Initial outcome of limiting NIH apps to a single revision?
January 20, 2011
The latest Peer Review Notes issue [pdf] from the Center for Scientific Review of the US National Institutes of Health reports some initial data on their move to eliminate the second round of revision of grant applications.
Personally, I thought this was very likely only a partial fix to the problem. As I’ve discussed, I was no fan of the way that available rounds of revision led study sections to refuse to get serious about reviewing apps until they had returned from at least one round of review. So I think it is a good idea to try to break this particular time-wasting bit of study section culture.
However I looked back to the prior event (in 1996) when revisions were limited to two from the previous lack of any limit (-01A6 FTW! w00t Perrin, w00t Croce! Takes fortitude to go through the original plus 6 revisions to finally break through to funding!). In looking at the trends for funded apps that made it to funding unrevised versus on the first or second round of revision, I was unimpressed that the prior limitation to two revisions did anything about the trend for unrevised applications.
An apparent bump in unrevised grants being funded is more likely due to the great NIH Doubling (now UnDoubled) interval, IMO, because the numbers for A1 and A2 revisions kept marching upward year by year. As soon as the budget flattened out, those numbers came back down towards the trendline. As you can see in the following figure, things got even worse for original submissions in the 2006-2008 interval. (N.b. the data in this figure are raw numbers, the data below are percentages.)
The aforementioned issue of the Peer Review Notes has the below figure and the accompanying observations:
About 10 years ago, 60 percent of the R01 applications NIH funded were A0 applications–those that went through the review process just once. In recent years, only 30 percent of all funded R01 applications were A0s. “Applicants with exceptional applications were frustrated.” said CSR Director Dr. Toni Scarpa. “It was like they had to get a ticket and wait in line for a year or two. Reviewers were frustrated as well . . . reviewing the same applications over and over again with little effect on the final results.”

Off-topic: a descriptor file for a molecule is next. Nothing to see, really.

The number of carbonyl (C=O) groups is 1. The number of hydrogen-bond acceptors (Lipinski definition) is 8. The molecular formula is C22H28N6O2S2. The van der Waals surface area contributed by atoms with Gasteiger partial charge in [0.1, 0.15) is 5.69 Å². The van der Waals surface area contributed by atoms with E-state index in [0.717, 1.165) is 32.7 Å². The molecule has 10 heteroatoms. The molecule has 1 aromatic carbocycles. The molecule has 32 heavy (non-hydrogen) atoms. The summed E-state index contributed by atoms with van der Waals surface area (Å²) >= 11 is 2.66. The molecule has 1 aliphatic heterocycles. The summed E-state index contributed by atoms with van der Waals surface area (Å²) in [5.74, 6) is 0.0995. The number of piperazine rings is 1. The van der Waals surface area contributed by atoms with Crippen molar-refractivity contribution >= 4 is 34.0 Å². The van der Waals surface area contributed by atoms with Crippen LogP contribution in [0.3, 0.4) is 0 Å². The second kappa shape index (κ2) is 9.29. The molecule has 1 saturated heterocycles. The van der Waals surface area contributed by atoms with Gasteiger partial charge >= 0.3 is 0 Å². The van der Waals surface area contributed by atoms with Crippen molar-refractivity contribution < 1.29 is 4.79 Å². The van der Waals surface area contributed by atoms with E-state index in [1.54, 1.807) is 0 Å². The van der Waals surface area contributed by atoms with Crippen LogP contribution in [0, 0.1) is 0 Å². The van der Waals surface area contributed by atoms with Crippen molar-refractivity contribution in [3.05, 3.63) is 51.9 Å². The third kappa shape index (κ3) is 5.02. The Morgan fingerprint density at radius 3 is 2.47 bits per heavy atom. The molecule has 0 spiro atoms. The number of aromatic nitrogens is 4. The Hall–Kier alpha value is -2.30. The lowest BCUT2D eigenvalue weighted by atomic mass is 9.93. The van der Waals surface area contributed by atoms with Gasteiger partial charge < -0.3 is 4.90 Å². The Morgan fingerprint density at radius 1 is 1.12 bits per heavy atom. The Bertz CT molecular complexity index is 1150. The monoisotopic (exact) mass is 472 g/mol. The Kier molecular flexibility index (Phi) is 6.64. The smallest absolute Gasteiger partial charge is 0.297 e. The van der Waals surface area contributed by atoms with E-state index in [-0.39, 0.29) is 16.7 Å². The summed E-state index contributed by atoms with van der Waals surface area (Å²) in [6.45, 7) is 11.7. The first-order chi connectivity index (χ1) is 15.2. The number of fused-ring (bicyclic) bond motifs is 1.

NIH abolished second resubmissions (A2s) of NIH grant applications so it could fund the best applications sooner. Recent data suggest that the policy is working: NIH now funds more A0s.
Now, as the CSR newsletter notes, the ARRA funding probably had “some effect” on the 2009-2010 numbers. I’d argue a big effect, but whatever. The most important thing here is that the A2s are clearing the system. There weren’t as many being submitted, particularly for the 2010 FY of funding. So they are dropping out of the pool of funded applications. But notice that the A1 application numbers aren’t budging? Or at least not by much. Yet? One hopes. But if this number doesn’t budge, then I am very much less impressed that CSR has fixed the problem.
I think this shows that study sections are still nitpicking the original submissions and putting them into the queue instead of doing what I think they should (i.e., taking a “fish-or-cut-bait” approach of looking for the broad strokes and ignoring minor violations that basically amount to grantsmithing issues, empirical predictions, etc). If this had been fixed, the relative proportion of A1s should be dropping just like the A2s….maybe with a slightly shallower trendline, but dropping.
Of course I also want better information on the even bigger issue here. I assume that PIs who get a halfway decent, but not fundable, score on their A1 applications are going to turn that baby right around as a new submission. In fact I recommend strongly that all of my readers do exactly this. CSR has made a lot of noise about how they are going to stringently weed out thinly disguised A2s coming in as new submission but I doubt whether they can do this on a consistent basis.
We applicants are quite clever when put in a corner, you know.
So there are going to be “original” submissions coming in that have the benefit of most of the ideas having been previously reviewed. These do not count if the NIH is going to brag on making the system more efficient!
I’d like to see them doing some anonymous exit surveying of study sections in which they asked the reviewers to report whether they evaluated any “original” submissions that were actually disguised A2s of applications previously reviewed in that section.